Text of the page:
A leaking chiller forced an automotive manufacturing plant’s HVACR engineer to decide between a costly production shutdown or using a can of refrigeration system sealant to eliminate the leak.

Shutting down the chiller system, which cools 10,400 gallons of honing oil used in the engine block cutting process at Ford Motor Co.’s Essex Engine Plant in Windsor, Ontario, Canada, would run up costs in service and parts, including a reduction in plant productivity.

The best-case repair scenario for the V-6 engine production plant was a projected five-day disassembly of the 24-ton chiller, with hopes that necessary replacement parts would be readily available once the leaking component was found.

The worst-case scenario was waiting one or two weeks for parts and subsequently renting mobile chillers.

Gerry Miller, the plant’s compression equipment engineer, hadn’t heard of refrigeration leak sealants prior to the incident, but he was wary of putting any foreign substance into the system. “I like only refrigerant and oil in my systems, and that’s all,” said Miller, a 28-year veteran of refrigeration service, “but I had run out of alternatives.”

Previous efforts didn’t reveal the leak’s location, but did confirm two realities:

1.The leak was most likely inside the chiller’s evaporator in an enclosed tank.

2.Repairing the leak wasn’t going to be easy.


Ford has stringent environmental policies on refrigerant leaks. So, Miller was preparing a fast-track plan to tear apart the system until Paul Appler, director of research and development for the HVACR division of Cliplight Manufacturing Corp., Toronto, suggested using a sealant made especially for refrigeration system leaks.

The relatively new chiller is a 48-ton model with two 25-hp, 24-ton semihermetic reciprocating compressors. It uses filter-driers, expansion valves, R-22, and 150-viscosity refrigerant oil. The unit supplies 55°F chilled water to a 50-ton plate heat exchanger that, in turn, cools the 100°-plus honing oil to an ambient 70°.

The chiller was operating under the following parameters:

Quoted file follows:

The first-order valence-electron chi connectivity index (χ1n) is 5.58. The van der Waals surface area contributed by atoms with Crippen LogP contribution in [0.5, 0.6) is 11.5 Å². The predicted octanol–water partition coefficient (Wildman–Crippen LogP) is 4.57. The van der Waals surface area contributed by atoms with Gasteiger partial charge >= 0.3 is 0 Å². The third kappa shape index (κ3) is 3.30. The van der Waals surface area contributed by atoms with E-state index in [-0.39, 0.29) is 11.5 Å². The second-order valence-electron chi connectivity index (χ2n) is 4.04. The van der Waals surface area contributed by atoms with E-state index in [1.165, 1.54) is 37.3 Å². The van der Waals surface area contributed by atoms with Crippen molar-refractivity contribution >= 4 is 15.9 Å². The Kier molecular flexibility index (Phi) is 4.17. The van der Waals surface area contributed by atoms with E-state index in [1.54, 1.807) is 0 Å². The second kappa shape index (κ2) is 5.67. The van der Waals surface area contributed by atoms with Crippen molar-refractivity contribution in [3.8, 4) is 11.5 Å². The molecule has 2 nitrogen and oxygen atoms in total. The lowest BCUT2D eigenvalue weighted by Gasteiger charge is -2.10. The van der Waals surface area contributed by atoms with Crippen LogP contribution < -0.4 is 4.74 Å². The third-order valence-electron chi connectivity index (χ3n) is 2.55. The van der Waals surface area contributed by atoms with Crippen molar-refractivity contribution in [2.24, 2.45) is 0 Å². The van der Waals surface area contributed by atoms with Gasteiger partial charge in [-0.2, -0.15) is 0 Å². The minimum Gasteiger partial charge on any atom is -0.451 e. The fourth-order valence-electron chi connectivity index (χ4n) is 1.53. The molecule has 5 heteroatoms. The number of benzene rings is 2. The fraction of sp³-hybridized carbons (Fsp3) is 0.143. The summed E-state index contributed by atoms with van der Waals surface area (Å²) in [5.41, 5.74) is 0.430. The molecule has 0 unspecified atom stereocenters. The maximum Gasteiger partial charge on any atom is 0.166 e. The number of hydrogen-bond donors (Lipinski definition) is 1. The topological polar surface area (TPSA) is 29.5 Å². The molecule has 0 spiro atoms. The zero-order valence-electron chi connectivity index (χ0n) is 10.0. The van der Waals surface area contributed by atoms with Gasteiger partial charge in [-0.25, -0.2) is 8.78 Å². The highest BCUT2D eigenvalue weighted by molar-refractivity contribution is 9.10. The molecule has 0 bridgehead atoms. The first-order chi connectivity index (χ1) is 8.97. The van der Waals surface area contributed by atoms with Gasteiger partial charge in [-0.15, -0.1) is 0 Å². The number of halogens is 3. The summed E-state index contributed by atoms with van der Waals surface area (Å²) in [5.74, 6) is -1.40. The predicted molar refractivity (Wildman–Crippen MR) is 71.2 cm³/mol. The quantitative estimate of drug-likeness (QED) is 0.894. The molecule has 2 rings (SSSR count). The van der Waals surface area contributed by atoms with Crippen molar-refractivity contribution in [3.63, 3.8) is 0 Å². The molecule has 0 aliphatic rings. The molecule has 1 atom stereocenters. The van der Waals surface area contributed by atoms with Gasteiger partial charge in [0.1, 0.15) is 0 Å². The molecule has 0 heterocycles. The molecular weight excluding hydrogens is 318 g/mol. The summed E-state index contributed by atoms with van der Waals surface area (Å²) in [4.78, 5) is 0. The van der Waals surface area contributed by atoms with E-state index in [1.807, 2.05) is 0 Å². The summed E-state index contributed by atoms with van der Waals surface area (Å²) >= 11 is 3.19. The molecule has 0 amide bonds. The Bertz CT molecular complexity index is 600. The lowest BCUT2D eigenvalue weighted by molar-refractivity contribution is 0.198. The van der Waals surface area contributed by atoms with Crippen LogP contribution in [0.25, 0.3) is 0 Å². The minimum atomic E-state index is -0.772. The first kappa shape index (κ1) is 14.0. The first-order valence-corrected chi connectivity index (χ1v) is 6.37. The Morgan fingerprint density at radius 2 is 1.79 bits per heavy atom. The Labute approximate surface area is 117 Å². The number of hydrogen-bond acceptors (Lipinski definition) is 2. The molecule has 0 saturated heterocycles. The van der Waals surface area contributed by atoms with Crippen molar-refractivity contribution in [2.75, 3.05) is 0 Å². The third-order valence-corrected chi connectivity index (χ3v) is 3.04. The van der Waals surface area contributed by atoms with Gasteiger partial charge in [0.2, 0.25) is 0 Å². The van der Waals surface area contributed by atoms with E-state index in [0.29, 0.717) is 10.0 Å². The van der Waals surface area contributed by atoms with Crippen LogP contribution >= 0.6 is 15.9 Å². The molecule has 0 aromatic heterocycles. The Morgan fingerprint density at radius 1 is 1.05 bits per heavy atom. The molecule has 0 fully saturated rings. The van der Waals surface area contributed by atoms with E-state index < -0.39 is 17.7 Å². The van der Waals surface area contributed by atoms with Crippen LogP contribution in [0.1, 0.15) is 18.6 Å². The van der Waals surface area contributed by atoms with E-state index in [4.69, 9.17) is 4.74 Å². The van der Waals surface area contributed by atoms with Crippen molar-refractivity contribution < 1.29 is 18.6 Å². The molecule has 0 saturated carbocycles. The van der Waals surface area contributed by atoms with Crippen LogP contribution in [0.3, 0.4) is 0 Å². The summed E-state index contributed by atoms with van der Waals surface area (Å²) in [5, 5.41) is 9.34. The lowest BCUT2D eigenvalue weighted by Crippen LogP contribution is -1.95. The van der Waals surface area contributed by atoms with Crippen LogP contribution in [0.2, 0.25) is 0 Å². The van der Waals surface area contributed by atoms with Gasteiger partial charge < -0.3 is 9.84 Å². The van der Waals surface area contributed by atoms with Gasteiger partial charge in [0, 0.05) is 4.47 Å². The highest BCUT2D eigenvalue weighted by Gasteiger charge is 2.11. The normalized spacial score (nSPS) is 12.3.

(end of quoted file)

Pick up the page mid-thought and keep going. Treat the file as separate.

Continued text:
• Discharge pressure, 195 psig

• Discharge temperature, 219.2°

• Shell temperature, 212°

• Suction pressure, 40 psig

• Suction temperature, 77°

• Superheat, 60°

With no other choice than system teardown or using a sealant, Miller invited a consultation from Appler; George Cranton, a Cliplight chemical engineer; and Dave Dunn of Thermo-Dynamics Ltd., a Windsor, Ontario contractor.

Super Seal Commercial sealant.


The sealants were still relatively new at the time. Miller said he wanted to exercise a controlled, methodical approach for their use within the plant. After making sure the system was clean, Miller gave the green light. A trial dose of 3 ounces of the industrial-strength sealant (Super Seal 3 Phase - now called Super Seal Commercial - designed for 5-ton and larger systems) was administered.

Testing determined that the trial dose stopped 80 percent of the leak without any adverse effects to the refrigeration system components. Miller opted to inject an additional 3-ounce dose of the sealant. Miller said the second injection completely halted the leak, based on system operation statistics:

• Discharge pressure, 208 psig

• Discharge temperature, 103°

• Shell temperature, 162°

• Suction pressure, 68 psig

• Suction temperature, 53°

• Superheat, 13°

Miller said he waited more than one year to declare whether the sealant had completely remedied the problem. When an oil analysis and acid testing revealed a “crystal clear” oil and acid-free sample, he said, “If there’s going to be a problem, it would have surfaced by now.”

For more information, visit www.cliplight.com.

Sidebar: Tips for Applying Refrigeration System Sealant

Paul Appler, director of research and development for Cliplight Manufacturing, offered these tips for using a sealant in HVACR systems of 1.5 tons and larger.

Of course, he said, the best approach is to try to find and repair a leak through conventional leak detection and repair methods. A sealant should be used only as a last resort.

Unlike automotive air conditioning systems, these sealant formulas are designed for HVAC rooftop units, refrigeration chillers, refrigeration compressor racks, and other stationary industrial systems.

Appler presented the following checklist for using an industrial refrigeration system sealant:

• The system should leak no more than 14 percent of its charge over a four-week period in order for a sealant to be used. Leaks this size and larger can typically be found by using standard electronic and dye detection methods. However, if the leak is undetectable or inaccessible, an industrial-strength sealant can be successful with leaks of this magnitude or smaller.

• Moisture, acid, and other noncondensables must be removed from the system prior to administering the sealant.

• Systems that have leaked more than 17 percent of their total charge are probably contaminated, he pointed out. Refrigerant recovery is recommended for the purpose of drying, removing light particulates, and replacing suction and liquid line driers (where required). The refrigerant can then be reintroduced into the system if deemed suitable by the technician.

• Systems under 5 tons shouldn’t exceed an application of one 3-ounce can of sealant. Systems over 5 tons can receive two cans, but the applications must be separated by a minimum 10-day period. During this intermediate time, system pressures and temperatures should be checked to evaluate the first application’s success before adding the second can.

“Sealants are engineered for leaks that go undetected because of their small size and/or intermittent nature,” said Appler. “If you can find the leak, fix it. If you can’t find it, then use a sealant.”

Publication date:05/05/2008